[Dixielandjazz] How to Make Art (read OKOM) Conmmercially Succssful.

Steve barbone barbonestreet at earthlink.net
Sun Nov 7 06:19:36 PST 2004


This may not be for everyone on the List. (What is?) But for those faced
with the difficult task of presenting OKOM, as bands or as promoters, there
are some VERY INTRESTING insights here. Just relate Gelb's approach with
legitimate (:-), VBG) classical music to how yours might be with jazz.

Others may find it a good read too, but if you are not interested in reading
about how Peter Gelb presents Classical Music successfully to the general
audience, then please delete now.

Steve Barbone 

November 7, 2004 By ALLAN KOZINN NY. TIMES

How Do You Get to Lincoln Center?

MY philosophy," Peter Gelb said just after his appointment as general
manager of the Metropolitan Opera was announced, "is that art can be both
commercially successful and artistically successful."

Now that he is about to run an enormously expensive enterprise - one that is
kept afloat by large corporate and private donations, rather than ticket
sales - Mr. Gelb may reconfigure that belief somewhat. But there is much to
be learned about his tastes and preferences, and the way he thinks about
music, by examining his 22-year career running CAMI Video, where he oversaw
classical music documentaries and concert films for television and home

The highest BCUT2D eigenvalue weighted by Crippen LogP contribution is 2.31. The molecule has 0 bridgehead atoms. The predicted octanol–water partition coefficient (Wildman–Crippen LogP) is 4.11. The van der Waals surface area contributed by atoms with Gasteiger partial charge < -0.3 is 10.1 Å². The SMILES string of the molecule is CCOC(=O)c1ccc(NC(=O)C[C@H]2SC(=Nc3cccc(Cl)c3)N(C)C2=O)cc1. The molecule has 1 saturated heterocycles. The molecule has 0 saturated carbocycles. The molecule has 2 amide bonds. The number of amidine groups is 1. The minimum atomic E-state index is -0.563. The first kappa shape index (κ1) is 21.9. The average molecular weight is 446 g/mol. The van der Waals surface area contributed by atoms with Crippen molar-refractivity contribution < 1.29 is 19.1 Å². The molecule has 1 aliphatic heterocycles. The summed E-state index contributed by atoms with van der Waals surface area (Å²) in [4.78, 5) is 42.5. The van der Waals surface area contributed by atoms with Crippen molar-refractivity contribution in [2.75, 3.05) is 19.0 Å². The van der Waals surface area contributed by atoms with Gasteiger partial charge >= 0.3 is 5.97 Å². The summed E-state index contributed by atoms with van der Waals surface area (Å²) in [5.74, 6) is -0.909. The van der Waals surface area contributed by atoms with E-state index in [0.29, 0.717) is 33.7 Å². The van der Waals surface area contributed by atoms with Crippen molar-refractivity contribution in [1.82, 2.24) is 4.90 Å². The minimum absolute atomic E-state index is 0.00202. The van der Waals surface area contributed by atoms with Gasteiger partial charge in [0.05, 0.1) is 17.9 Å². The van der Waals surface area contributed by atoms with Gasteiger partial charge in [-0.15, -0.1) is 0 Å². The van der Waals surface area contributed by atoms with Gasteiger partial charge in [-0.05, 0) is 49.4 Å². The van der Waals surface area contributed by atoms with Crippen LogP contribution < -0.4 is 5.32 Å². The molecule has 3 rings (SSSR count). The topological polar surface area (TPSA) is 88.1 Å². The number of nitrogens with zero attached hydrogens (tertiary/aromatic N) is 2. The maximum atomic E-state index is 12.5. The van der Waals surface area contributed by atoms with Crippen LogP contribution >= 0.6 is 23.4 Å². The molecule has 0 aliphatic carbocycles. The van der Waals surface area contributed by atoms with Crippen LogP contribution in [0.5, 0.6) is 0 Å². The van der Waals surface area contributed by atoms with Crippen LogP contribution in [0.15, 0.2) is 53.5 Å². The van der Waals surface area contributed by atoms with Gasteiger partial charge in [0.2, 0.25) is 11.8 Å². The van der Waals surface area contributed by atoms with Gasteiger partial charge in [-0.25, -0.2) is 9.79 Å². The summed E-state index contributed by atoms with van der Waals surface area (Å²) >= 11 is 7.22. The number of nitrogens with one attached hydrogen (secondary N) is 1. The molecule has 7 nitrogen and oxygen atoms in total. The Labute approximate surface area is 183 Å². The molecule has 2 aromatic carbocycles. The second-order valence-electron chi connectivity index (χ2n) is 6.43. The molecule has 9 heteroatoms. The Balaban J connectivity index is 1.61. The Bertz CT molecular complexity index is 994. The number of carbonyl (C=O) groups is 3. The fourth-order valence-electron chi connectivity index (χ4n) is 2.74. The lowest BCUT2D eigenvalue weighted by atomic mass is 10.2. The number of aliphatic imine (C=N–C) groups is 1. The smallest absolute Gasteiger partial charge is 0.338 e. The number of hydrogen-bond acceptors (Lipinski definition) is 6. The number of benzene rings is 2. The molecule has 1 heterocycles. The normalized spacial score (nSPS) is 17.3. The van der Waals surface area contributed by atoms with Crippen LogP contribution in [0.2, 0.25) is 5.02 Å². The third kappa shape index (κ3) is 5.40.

video, and Sony Classical, one of the world's oldest and largest classical
music labels. 

No doubt his views were shaped by his early work in the music business, with
the emphasis on business. As a publicist for Gurtman & Murtha Artist
Management, in his early 20's, Mr. Gelb was charged with presenting
classical musicians as stars that anyone - not just classical music fans -
might find interesting. At the Boston Symphony, where he started as a
publicist and became assistant manager, he became involved with the
nitty-gritty of a high-budget working ensemble. But it was at Columbia
Artists, which he joined in 1982 when he was not yet 30 (he turns 51 on
Wednesday) that he had his first taste of running his own show.

"Ronald Wilford did not hire me to be a manager," Mr. Gelb said, referring
to the company's president. "He gave me an office and a salary, and he said,
'You decide what you want to do, and create your own job.' And out of that,
CAMI Video was born."

All told, Mr. Gelb produced 50 programs for CAMI Video, and won a number of
Emmy and Peabody awards in the bargain. Because he was also managing the
career of Vladimir Horowitz, the great, eccentric pianist became his first